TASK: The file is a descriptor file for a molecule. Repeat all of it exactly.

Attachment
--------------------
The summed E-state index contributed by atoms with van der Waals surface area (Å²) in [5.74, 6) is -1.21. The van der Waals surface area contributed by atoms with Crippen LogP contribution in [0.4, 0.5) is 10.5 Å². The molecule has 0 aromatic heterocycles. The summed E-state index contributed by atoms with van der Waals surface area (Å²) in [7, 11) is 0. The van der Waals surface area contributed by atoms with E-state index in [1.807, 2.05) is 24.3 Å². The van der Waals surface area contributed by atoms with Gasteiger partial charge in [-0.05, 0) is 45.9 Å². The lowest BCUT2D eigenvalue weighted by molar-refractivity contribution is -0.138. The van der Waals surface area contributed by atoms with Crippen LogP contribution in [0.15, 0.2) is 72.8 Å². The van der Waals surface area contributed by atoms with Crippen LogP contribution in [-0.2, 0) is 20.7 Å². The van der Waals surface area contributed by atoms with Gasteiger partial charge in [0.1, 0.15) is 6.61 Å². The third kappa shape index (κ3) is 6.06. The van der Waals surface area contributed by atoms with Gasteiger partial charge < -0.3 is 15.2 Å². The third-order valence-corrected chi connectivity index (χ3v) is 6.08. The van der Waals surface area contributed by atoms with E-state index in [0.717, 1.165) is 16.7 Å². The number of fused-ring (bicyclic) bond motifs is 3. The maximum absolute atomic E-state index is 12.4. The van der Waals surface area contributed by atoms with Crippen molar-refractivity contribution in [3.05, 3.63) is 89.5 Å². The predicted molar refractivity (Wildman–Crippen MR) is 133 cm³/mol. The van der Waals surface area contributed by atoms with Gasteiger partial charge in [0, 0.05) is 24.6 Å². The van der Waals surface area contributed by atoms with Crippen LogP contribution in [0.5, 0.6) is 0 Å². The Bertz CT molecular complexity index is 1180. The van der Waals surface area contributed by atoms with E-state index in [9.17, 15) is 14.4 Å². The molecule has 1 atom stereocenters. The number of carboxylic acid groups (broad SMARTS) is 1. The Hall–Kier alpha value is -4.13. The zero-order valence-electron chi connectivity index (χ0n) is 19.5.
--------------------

The summed E-state index contributed by atoms with van der Waals surface area (Å²) in [5.74, 6) is -1.21. The van der Waals surface area contributed by atoms with Crippen LogP contribution in [0.4, 0.5) is 10.5 Å². The molecule has 0 aromatic heterocycles. The summed E-state index contributed by atoms with van der Waals surface area (Å²) in [7, 11) is 0. The van der Waals surface area contributed by atoms with E-state index in [1.807, 2.05) is 24.3 Å². The van der Waals surface area contributed by atoms with Gasteiger partial charge in [-0.05, 0) is 45.9 Å². The lowest BCUT2D eigenvalue weighted by molar-refractivity contribution is -0.138. The van der Waals surface area contributed by atoms with Crippen LogP contribution in [0.15, 0.2) is 72.8 Å². The van der Waals surface area contributed by atoms with Crippen LogP contribution in [-0.2, 0) is 20.7 Å². The van der Waals surface area contributed by atoms with Gasteiger partial charge in [0.1, 0.15) is 6.61 Å². The third kappa shape index (κ3) is 6.06. The van der Waals surface area contributed by atoms with Gasteiger partial charge < -0.3 is 15.2 Å². The third-order valence-corrected chi connectivity index (χ3v) is 6.08. The van der Waals surface area contributed by atoms with E-state index in [0.717, 1.165) is 16.7 Å². The number of fused-ring (bicyclic) bond motifs is 3. The maximum absolute atomic E-state index is 12.4. The van der Waals surface area contributed by atoms with Crippen molar-refractivity contribution in [3.05, 3.63) is 89.5 Å². The predicted molar refractivity (Wildman–Crippen MR) is 133 cm³/mol. The van der Waals surface area contributed by atoms with Gasteiger partial charge in [0, 0.05) is 24.6 Å². The van der Waals surface area contributed by atoms with Crippen LogP contribution in [0.5, 0.6) is 0 Å². The Bertz CT molecular complexity index is 1180. The van der Waals surface area contributed by atoms with E-state index in [9.17, 15) is 14.4 Å². The molecule has 1 atom stereocenters. The number of carboxylic acid groups (broad SMARTS) is 1. The Hall–Kier alpha value is -4.13. The zero-order valence-electron chi connectivity index (χ0n) is 19.5.